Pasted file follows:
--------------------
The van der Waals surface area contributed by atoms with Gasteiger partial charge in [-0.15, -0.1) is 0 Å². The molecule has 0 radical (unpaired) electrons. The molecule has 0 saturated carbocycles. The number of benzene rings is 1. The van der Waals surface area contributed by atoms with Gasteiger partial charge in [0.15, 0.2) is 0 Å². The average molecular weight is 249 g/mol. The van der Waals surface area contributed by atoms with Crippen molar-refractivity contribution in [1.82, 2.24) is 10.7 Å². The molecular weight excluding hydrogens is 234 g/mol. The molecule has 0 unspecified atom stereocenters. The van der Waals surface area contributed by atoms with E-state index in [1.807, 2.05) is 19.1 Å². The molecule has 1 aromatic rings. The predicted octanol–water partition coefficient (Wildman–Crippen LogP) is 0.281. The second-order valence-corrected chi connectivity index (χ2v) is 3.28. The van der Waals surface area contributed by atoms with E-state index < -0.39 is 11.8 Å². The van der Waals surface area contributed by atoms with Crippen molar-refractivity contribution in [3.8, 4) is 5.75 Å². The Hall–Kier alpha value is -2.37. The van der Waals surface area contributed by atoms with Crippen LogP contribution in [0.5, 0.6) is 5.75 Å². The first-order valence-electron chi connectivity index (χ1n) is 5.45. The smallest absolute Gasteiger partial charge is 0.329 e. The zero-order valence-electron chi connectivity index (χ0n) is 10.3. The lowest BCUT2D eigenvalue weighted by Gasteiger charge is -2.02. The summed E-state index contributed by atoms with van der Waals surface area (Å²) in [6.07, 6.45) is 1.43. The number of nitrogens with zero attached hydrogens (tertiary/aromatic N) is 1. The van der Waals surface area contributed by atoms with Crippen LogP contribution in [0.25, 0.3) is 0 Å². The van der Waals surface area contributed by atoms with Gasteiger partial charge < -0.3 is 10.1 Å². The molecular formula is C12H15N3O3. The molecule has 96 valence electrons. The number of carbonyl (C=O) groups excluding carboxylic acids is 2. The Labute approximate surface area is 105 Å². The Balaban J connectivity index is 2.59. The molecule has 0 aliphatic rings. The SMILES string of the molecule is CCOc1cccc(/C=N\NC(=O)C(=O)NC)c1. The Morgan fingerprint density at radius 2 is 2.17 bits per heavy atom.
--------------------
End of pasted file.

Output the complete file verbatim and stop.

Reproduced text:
The van der Waals surface area contributed by atoms with Gasteiger partial charge in [-0.15, -0.1) is 0 Å². The molecule has 0 radical (unpaired) electrons. The molecule has 0 saturated carbocycles. The number of benzene rings is 1. The van der Waals surface area contributed by atoms with Gasteiger partial charge in [0.15, 0.2) is 0 Å². The average molecular weight is 249 g/mol. The van der Waals surface area contributed by atoms with Crippen molar-refractivity contribution in [1.82, 2.24) is 10.7 Å². The molecular weight excluding hydrogens is 234 g/mol. The molecule has 0 unspecified atom stereocenters. The van der Waals surface area contributed by atoms with E-state index in [1.807, 2.05) is 19.1 Å². The molecule has 1 aromatic rings. The predicted octanol–water partition coefficient (Wildman–Crippen LogP) is 0.281. The second-order valence-corrected chi connectivity index (χ2v) is 3.28. The van der Waals surface area contributed by atoms with E-state index < -0.39 is 11.8 Å². The van der Waals surface area contributed by atoms with Crippen molar-refractivity contribution in [3.8, 4) is 5.75 Å². The Hall–Kier alpha value is -2.37. The van der Waals surface area contributed by atoms with Crippen LogP contribution in [0.5, 0.6) is 5.75 Å². The first-order valence-electron chi connectivity index (χ1n) is 5.45. The smallest absolute Gasteiger partial charge is 0.329 e. The zero-order valence-electron chi connectivity index (χ0n) is 10.3. The lowest BCUT2D eigenvalue weighted by Gasteiger charge is -2.02. The summed E-state index contributed by atoms with van der Waals surface area (Å²) in [6.07, 6.45) is 1.43. The number of nitrogens with zero attached hydrogens (tertiary/aromatic N) is 1. The van der Waals surface area contributed by atoms with Crippen LogP contribution in [0.25, 0.3) is 0 Å². The van der Waals surface area contributed by atoms with Gasteiger partial charge < -0.3 is 10.1 Å². The molecular formula is C12H15N3O3. The molecule has 96 valence electrons. The number of carbonyl (C=O) groups excluding carboxylic acids is 2. The Labute approximate surface area is 105 Å². The Balaban J connectivity index is 2.59. The molecule has 0 aliphatic rings. The SMILES string of the molecule is CCOc1cccc(/C=N\NC(=O)C(=O)NC)c1. The Morgan fingerprint density at radius 2 is 2.17 bits per heavy atom.